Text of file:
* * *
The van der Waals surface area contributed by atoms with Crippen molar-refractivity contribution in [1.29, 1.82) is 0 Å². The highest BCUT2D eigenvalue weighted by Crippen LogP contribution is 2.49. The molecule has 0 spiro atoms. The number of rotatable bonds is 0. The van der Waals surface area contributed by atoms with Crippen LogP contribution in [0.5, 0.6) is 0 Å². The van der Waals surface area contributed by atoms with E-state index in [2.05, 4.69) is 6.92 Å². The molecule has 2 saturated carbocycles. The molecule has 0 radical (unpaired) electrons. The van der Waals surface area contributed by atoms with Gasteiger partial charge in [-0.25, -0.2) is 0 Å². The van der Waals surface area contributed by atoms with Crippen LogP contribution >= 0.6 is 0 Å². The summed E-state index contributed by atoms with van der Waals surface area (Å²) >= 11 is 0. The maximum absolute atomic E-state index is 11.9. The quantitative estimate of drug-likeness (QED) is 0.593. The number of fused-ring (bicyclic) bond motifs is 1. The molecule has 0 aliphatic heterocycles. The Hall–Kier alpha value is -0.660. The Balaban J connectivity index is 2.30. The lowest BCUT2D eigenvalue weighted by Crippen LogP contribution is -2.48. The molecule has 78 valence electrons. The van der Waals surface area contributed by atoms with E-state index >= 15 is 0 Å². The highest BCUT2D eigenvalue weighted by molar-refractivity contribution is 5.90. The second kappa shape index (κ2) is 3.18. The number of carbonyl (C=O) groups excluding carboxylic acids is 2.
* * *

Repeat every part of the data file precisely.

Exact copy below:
The van der Waals surface area contributed by atoms with Crippen molar-refractivity contribution in [1.29, 1.82) is 0 Å². The highest BCUT2D eigenvalue weighted by Crippen LogP contribution is 2.49. The molecule has 0 spiro atoms. The number of rotatable bonds is 0. The van der Waals surface area contributed by atoms with Crippen LogP contribution in [0.5, 0.6) is 0 Å². The van der Waals surface area contributed by atoms with E-state index in [2.05, 4.69) is 6.92 Å². The molecule has 2 saturated carbocycles. The molecule has 0 radical (unpaired) electrons. The van der Waals surface area contributed by atoms with Gasteiger partial charge in [-0.25, -0.2) is 0 Å². The van der Waals surface area contributed by atoms with Crippen LogP contribution >= 0.6 is 0 Å². The summed E-state index contributed by atoms with van der Waals surface area (Å²) >= 11 is 0. The maximum absolute atomic E-state index is 11.9. The quantitative estimate of drug-likeness (QED) is 0.593. The number of fused-ring (bicyclic) bond motifs is 1. The molecule has 0 aliphatic heterocycles. The Hall–Kier alpha value is -0.660. The Balaban J connectivity index is 2.30. The lowest BCUT2D eigenvalue weighted by Crippen LogP contribution is -2.48. The molecule has 78 valence electrons. The van der Waals surface area contributed by atoms with E-state index >= 15 is 0 Å². The highest BCUT2D eigenvalue weighted by molar-refractivity contribution is 5.90. The second kappa shape index (κ2) is 3.18. The number of carbonyl (C=O) groups excluding carboxylic acids is 2.